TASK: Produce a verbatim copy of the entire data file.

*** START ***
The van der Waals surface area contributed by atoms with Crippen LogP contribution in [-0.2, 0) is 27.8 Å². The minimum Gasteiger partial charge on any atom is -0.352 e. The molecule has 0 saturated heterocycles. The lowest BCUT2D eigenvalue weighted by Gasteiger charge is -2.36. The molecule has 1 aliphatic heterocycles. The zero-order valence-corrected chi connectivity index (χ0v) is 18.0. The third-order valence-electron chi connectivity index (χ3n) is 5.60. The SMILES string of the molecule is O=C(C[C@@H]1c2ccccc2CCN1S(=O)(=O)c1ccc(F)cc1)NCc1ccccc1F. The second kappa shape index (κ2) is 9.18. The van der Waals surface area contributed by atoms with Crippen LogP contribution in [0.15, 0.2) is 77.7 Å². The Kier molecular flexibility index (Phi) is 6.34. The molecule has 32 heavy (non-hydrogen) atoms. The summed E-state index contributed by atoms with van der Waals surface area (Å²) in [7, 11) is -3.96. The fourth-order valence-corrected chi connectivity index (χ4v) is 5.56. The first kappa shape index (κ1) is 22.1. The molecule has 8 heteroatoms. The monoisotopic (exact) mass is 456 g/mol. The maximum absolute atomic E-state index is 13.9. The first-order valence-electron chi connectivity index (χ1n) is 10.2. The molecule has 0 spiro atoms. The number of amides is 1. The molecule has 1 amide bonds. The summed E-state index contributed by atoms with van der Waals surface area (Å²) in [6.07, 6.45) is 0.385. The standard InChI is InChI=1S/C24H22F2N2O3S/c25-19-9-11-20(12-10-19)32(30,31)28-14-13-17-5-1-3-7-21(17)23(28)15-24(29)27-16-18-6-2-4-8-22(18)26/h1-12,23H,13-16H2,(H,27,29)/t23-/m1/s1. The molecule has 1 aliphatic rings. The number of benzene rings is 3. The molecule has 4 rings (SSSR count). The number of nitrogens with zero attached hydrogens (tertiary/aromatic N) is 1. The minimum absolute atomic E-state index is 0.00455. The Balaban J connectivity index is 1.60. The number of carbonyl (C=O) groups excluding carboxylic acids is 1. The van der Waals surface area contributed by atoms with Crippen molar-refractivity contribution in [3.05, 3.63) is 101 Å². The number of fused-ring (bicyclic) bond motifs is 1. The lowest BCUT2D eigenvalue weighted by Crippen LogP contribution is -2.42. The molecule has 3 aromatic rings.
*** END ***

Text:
The van der Waals surface area contributed by atoms with Crippen LogP contribution in [-0.2, 0) is 27.8 Å². The minimum Gasteiger partial charge on any atom is -0.352 e. The molecule has 0 saturated heterocycles. The lowest BCUT2D eigenvalue weighted by Gasteiger charge is -2.36. The molecule has 1 aliphatic heterocycles. The zero-order valence-corrected chi connectivity index (χ0v) is 18.0. The third-order valence-electron chi connectivity index (χ3n) is 5.60. The SMILES string of the molecule is O=C(C[C@@H]1c2ccccc2CCN1S(=O)(=O)c1ccc(F)cc1)NCc1ccccc1F. The second kappa shape index (κ2) is 9.18. The van der Waals surface area contributed by atoms with Crippen LogP contribution in [0.15, 0.2) is 77.7 Å². The Kier molecular flexibility index (Phi) is 6.34. The molecule has 32 heavy (non-hydrogen) atoms. The summed E-state index contributed by atoms with van der Waals surface area (Å²) in [7, 11) is -3.96. The fourth-order valence-corrected chi connectivity index (χ4v) is 5.56. The first kappa shape index (κ1) is 22.1. The molecule has 8 heteroatoms. The monoisotopic (exact) mass is 456 g/mol. The maximum absolute atomic E-state index is 13.9. The first-order valence-electron chi connectivity index (χ1n) is 10.2. The molecule has 0 spiro atoms. The number of amides is 1. The molecule has 1 amide bonds. The summed E-state index contributed by atoms with van der Waals surface area (Å²) in [6.07, 6.45) is 0.385. The standard InChI is InChI=1S/C24H22F2N2O3S/c25-19-9-11-20(12-10-19)32(30,31)28-14-13-17-5-1-3-7-21(17)23(28)15-24(29)27-16-18-6-2-4-8-22(18)26/h1-12,23H,13-16H2,(H,27,29)/t23-/m1/s1. The molecule has 1 aliphatic rings. The number of benzene rings is 3. The molecule has 4 rings (SSSR count). The number of nitrogens with zero attached hydrogens (tertiary/aromatic N) is 1. The minimum absolute atomic E-state index is 0.00455. The Balaban J connectivity index is 1.60. The number of carbonyl (C=O) groups excluding carboxylic acids is 1. The van der Waals surface area contributed by atoms with Crippen molar-refractivity contribution in [3.05, 3.63) is 101 Å². The number of fused-ring (bicyclic) bond motifs is 1. The lowest BCUT2D eigenvalue weighted by Crippen LogP contribution is -2.42. The molecule has 3 aromatic rings.